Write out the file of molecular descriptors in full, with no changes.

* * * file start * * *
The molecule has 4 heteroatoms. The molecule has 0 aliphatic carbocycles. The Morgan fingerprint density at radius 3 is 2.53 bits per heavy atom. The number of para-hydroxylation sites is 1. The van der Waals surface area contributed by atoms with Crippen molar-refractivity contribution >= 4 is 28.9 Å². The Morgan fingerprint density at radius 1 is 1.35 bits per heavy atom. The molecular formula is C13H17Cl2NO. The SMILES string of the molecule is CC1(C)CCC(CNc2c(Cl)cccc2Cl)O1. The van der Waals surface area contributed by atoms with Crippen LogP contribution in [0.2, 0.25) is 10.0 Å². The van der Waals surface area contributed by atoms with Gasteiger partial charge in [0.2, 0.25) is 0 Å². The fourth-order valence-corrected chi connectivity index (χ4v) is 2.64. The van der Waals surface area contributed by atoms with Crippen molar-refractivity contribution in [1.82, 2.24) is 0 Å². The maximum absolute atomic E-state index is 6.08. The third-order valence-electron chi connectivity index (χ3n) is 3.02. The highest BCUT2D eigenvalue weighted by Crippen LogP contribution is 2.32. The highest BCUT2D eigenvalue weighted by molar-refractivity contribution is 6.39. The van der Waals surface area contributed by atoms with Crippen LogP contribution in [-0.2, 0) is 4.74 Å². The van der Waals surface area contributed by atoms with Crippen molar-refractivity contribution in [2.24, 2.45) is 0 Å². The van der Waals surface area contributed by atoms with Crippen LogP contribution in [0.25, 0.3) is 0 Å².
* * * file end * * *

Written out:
The molecule has 4 heteroatoms. The molecule has 0 aliphatic carbocycles. The Morgan fingerprint density at radius 3 is 2.53 bits per heavy atom. The number of para-hydroxylation sites is 1. The van der Waals surface area contributed by atoms with Crippen molar-refractivity contribution >= 4 is 28.9 Å². The Morgan fingerprint density at radius 1 is 1.35 bits per heavy atom. The molecular formula is C13H17Cl2NO. The SMILES string of the molecule is CC1(C)CCC(CNc2c(Cl)cccc2Cl)O1. The van der Waals surface area contributed by atoms with Crippen LogP contribution in [0.2, 0.25) is 10.0 Å². The van der Waals surface area contributed by atoms with Gasteiger partial charge in [0.2, 0.25) is 0 Å². The fourth-order valence-corrected chi connectivity index (χ4v) is 2.64. The van der Waals surface area contributed by atoms with Crippen molar-refractivity contribution in [1.82, 2.24) is 0 Å². The maximum absolute atomic E-state index is 6.08. The third-order valence-electron chi connectivity index (χ3n) is 3.02. The highest BCUT2D eigenvalue weighted by Crippen LogP contribution is 2.32. The highest BCUT2D eigenvalue weighted by molar-refractivity contribution is 6.39. The van der Waals surface area contributed by atoms with Crippen LogP contribution in [-0.2, 0) is 4.74 Å². The van der Waals surface area contributed by atoms with Crippen molar-refractivity contribution in [2.24, 2.45) is 0 Å². The van der Waals surface area contributed by atoms with Crippen LogP contribution in [0.25, 0.3) is 0 Å².